“The proposed $8 to $20 million bond and insurance is very unlikely to be adequate to cover ongoing management costs or remedy reasonably foreseeable adverse effects,” Ms Sage said.
“Attempts to stabilise the tailings impoundment at Coromandel’s troubled Waitekauri mine at a site which was supposed to be geologically stable have already cost well over $27 million. Tailings dams have a very poor safety record.”
“Acid mine drainage from waste rock stacks, the exposed walls of mine pits and the tailings dams is a recurrent problem with hard rock mines. Reefton’s high rainfall would exacerbate this water pollution problem.”
Note to media
1. Information comes from “Review of Mine Proposal for Access Variation Agreement” by Clive Anderson of URS Woodward Clyde (16 February 2001) at para 4.1.
2 Other gold mining on the West Coast is alluvial mining which involves excavating gold bearing gravels and washing this over screens or mats to extract the gold. Hard rock mining involves crushing rock (ore), then mixing it with water and chemicals to form a slurry. This is processed to produce a sulphide concentrate from which gold is extracted using a pressure oxidation system and a cyanidation process. The tailings slurry is a toxic cocktail of heavy metals such as copper, antimony, arsenic and cadmium. The two tailings dumps at the proposed GRD Macraes mine would contain more than 13 million tonnes of tailings.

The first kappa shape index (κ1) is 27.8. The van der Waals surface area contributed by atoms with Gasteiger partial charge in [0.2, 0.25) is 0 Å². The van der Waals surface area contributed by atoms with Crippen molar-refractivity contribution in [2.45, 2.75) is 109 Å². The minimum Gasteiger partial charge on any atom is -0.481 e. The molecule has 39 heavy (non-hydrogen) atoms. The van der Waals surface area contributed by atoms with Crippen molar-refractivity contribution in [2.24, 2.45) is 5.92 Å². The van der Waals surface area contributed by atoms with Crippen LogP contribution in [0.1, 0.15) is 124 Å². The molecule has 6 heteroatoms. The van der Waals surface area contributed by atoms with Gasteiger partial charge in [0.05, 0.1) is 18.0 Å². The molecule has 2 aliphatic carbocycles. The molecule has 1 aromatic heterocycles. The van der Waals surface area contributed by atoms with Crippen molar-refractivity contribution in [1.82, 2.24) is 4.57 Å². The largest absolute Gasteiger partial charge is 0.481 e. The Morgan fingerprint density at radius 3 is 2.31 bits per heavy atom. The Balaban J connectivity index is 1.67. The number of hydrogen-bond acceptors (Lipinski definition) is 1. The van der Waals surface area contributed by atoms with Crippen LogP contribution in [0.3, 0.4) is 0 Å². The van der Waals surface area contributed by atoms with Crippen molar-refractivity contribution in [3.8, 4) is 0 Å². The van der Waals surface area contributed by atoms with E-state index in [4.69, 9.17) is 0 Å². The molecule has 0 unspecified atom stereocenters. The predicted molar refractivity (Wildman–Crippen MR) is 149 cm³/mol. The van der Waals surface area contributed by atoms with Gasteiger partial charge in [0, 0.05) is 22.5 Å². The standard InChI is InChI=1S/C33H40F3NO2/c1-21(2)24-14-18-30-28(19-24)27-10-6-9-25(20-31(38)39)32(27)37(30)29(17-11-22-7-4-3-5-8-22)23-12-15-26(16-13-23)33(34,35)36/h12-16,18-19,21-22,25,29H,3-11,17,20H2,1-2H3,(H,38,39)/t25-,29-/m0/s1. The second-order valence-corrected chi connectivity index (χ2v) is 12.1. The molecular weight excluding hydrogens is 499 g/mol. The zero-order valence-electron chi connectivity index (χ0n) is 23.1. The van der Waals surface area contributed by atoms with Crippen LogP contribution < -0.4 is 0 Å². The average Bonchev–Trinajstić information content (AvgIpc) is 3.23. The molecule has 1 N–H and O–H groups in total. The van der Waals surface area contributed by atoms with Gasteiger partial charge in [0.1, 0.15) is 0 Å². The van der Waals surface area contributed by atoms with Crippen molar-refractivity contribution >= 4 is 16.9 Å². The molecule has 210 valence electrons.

Hard rock mining creates large volumes of waste rock (an estimated 109 million tonnes of waste rock and 11 millon tonnes of ore at Globe Progress). When this is exposed to rain and weather, the sulphide bearing minerals in the rock oxidise releasing sulphuric acid which in turn dissolves metals (e.g. copper, zinc, cadmium) in the surrounding rock. Often this process is accelerated by a type of bacteria (Thiobacillus fero-oxidans) which thrives in an acidic environment. This acidic run off contaminated with heavy metals can persist at mine sites for centuries. Some acid mine drainage is 10 times as strong as battery acid.
Controlling acid mine drainage involves keeping air, water and bacteria away from the sulphide minerals. Because these minerals can be present in the tailings, waste rock
and exposed pit walls controlling acid mine drainage, particularly in the piles of
waste rock is almost impossible. Over time the sealing layers on the waste rock
stacks will become ineffective and Department of Conservation reports say leachate penetration is inevitable.
GRD Macraes Ltd expects the Globe Progress mine to last 10-15 years. The company is responsible for the site for only 10 years after mining ends or the resource consents expire. After that (or before if the company suffers financial problems), the Department of Conservation as landholder, and the Buller District Council and West Coast Regional Council would be responsible for rehabilitation and maintenance of the pit, collection and treatment of contaminated water, the waste rock stack security, stability of the tailings impoundments and other mine workings.